# Formal methods – the devil’s work!

I’ve been thinking a lot recently about “formal methods”, e.g. Column Addition or Long Multiplication.

As secondary maths teachers we don’t pay much attention to these.  I assess their ability to carry out the procedure and have sometimes attempted to teach long multiplication explicitly. But more often than not it is assumed that these methods have been learnt at primary school have been pretty well-practised and are therefore secure.

We have been doing a lot of number work with Year 7 so far this term including exploring in some detail the Laws of Arithmetic.

Here is an example of the type of question we have been looking at:

`127 + 54 + 73`

Most of my students’ first instinct with a question like this is to draw up a nice column addition and solve it.  Would you agree that most students do this?

I want them to look at the structure of the numbers first.  To realise that addition is commutative and that it’s much easier if we add the 127 to the 73 first because that’s a number bond to 200.

I am having 2 issues with this approach:

1. My students are not convinced that this is a valid exercise.  Basically they think it is contrived (which, of course all exercises are). They think I have chosen numbers to make this work, it will only work for those certain numbers and basically they feel like I have tricked them.
2. Some students perceive the message that the formal methods they spent hours practising at primary school are now not the way we do things at secondary school. I have said that this is not the case, they are not the devil’s work, and that those methods still have a place. But we need to have smarter ways to work. The fact that we have spent many lessons not solving calculations using formal methods leads me to believe that they are confused about what I want them to do.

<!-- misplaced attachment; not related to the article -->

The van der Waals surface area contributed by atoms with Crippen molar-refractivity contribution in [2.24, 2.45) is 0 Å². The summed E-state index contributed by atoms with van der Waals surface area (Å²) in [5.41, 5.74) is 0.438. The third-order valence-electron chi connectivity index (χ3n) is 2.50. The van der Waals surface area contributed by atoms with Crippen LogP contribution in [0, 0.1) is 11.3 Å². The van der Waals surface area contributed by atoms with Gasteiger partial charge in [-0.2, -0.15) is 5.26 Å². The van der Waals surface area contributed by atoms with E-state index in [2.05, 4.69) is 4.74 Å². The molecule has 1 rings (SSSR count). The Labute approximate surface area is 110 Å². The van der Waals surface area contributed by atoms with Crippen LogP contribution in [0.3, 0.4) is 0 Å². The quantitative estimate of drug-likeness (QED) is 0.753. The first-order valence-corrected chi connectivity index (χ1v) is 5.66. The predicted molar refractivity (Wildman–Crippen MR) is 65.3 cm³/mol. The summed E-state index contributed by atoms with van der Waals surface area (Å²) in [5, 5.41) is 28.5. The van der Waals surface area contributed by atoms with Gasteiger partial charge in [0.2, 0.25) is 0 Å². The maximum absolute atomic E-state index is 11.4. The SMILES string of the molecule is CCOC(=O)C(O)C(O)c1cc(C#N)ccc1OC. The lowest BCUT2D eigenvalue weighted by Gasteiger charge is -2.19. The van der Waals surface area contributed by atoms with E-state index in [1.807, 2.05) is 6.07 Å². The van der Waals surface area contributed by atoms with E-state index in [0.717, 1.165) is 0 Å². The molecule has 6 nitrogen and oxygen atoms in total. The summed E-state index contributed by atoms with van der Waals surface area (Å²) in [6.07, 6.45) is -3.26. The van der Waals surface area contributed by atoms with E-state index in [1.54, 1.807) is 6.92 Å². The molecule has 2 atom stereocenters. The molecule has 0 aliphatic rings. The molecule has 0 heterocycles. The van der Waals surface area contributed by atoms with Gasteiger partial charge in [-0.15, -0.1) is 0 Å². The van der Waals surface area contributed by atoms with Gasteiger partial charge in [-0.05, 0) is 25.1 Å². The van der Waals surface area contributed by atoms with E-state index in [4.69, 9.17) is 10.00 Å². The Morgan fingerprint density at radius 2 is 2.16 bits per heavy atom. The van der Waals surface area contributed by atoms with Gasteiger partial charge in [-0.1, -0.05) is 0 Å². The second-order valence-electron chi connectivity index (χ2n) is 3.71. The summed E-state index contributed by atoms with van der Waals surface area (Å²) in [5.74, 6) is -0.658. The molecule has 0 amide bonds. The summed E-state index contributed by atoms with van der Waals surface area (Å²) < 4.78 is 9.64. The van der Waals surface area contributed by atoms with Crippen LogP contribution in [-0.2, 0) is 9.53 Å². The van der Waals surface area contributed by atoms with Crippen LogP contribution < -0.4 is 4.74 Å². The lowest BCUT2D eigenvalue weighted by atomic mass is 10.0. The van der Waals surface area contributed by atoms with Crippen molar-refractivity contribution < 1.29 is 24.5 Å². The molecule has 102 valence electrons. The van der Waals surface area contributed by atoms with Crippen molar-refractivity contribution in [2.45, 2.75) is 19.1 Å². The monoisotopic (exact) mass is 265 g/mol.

Fundamentally I want my students to rely less on the authority of the teacher and rely more on their own understanding.  I want them to see the structure in everything they do, to be certain that what they have done is valid because the mathematics tells them it is so, not because I tell them that they are right.

How should we bridge the gap between informal methods which require (and develop) depth of understanding and formal methods which are efficient and accurate?

I have an idea using manipulatives.  I am not sure if it will work, but if I get chance to try it with the class, I will write about it again later.

In the meantime, does this resonate with anyone else? How do you bridge the gap? I’d love to read your comments.

## 3 thoughts on “Formal methods – the devil’s work!”

1. Hi Mark,
I hope it’s ok with you but I’m sharing this blog post with my PGDE primary students as I have been banging on about teaching for understanding rather than instrumentally for weeks now. Your blog will help, many thanks.

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1. Please share, that’s what it’s there for. And if you (or they) like, you can follow me by email…

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2. It’s tricky. Pupils come up from primary with different methods – mostly formal. It is difficult to then go back to understanding the why. I try to explore alternative methods but would insist working is shown whichever method used.

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